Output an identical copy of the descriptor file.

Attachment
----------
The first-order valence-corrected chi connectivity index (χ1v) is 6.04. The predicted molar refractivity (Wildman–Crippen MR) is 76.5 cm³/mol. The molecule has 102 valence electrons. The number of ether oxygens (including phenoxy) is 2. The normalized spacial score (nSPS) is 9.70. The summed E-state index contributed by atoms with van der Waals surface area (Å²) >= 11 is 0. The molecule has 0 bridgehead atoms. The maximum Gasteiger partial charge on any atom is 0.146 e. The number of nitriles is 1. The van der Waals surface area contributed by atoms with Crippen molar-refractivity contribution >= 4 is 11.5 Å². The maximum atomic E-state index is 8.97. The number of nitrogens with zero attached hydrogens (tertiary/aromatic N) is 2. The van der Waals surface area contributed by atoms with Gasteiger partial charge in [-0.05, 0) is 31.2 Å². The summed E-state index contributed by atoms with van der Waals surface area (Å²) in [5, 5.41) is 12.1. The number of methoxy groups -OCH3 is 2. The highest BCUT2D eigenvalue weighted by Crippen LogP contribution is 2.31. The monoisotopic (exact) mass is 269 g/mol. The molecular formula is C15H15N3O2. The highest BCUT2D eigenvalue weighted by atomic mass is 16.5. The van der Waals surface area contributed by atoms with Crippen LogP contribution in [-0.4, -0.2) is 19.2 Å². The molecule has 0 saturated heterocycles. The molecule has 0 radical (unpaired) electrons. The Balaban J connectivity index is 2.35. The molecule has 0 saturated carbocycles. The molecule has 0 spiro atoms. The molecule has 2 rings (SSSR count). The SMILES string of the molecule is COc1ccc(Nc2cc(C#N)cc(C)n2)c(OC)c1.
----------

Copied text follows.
The first-order valence-corrected chi connectivity index (χ1v) is 6.04. The predicted molar refractivity (Wildman–Crippen MR) is 76.5 cm³/mol. The molecule has 102 valence electrons. The number of ether oxygens (including phenoxy) is 2. The normalized spacial score (nSPS) is 9.70. The summed E-state index contributed by atoms with van der Waals surface area (Å²) >= 11 is 0. The molecule has 0 bridgehead atoms. The maximum Gasteiger partial charge on any atom is 0.146 e. The number of nitriles is 1. The van der Waals surface area contributed by atoms with Crippen molar-refractivity contribution >= 4 is 11.5 Å². The maximum atomic E-state index is 8.97. The number of nitrogens with zero attached hydrogens (tertiary/aromatic N) is 2. The van der Waals surface area contributed by atoms with Gasteiger partial charge in [-0.05, 0) is 31.2 Å². The summed E-state index contributed by atoms with van der Waals surface area (Å²) in [5, 5.41) is 12.1. The number of methoxy groups -OCH3 is 2. The highest BCUT2D eigenvalue weighted by Crippen LogP contribution is 2.31. The monoisotopic (exact) mass is 269 g/mol. The molecular formula is C15H15N3O2. The highest BCUT2D eigenvalue weighted by atomic mass is 16.5. The van der Waals surface area contributed by atoms with Crippen LogP contribution in [-0.4, -0.2) is 19.2 Å². The molecule has 0 saturated heterocycles. The molecule has 0 radical (unpaired) electrons. The Balaban J connectivity index is 2.35. The molecule has 0 saturated carbocycles. The molecule has 0 spiro atoms. The molecule has 2 rings (SSSR count). The SMILES string of the molecule is COc1ccc(Nc2cc(C#N)cc(C)n2)c(OC)c1.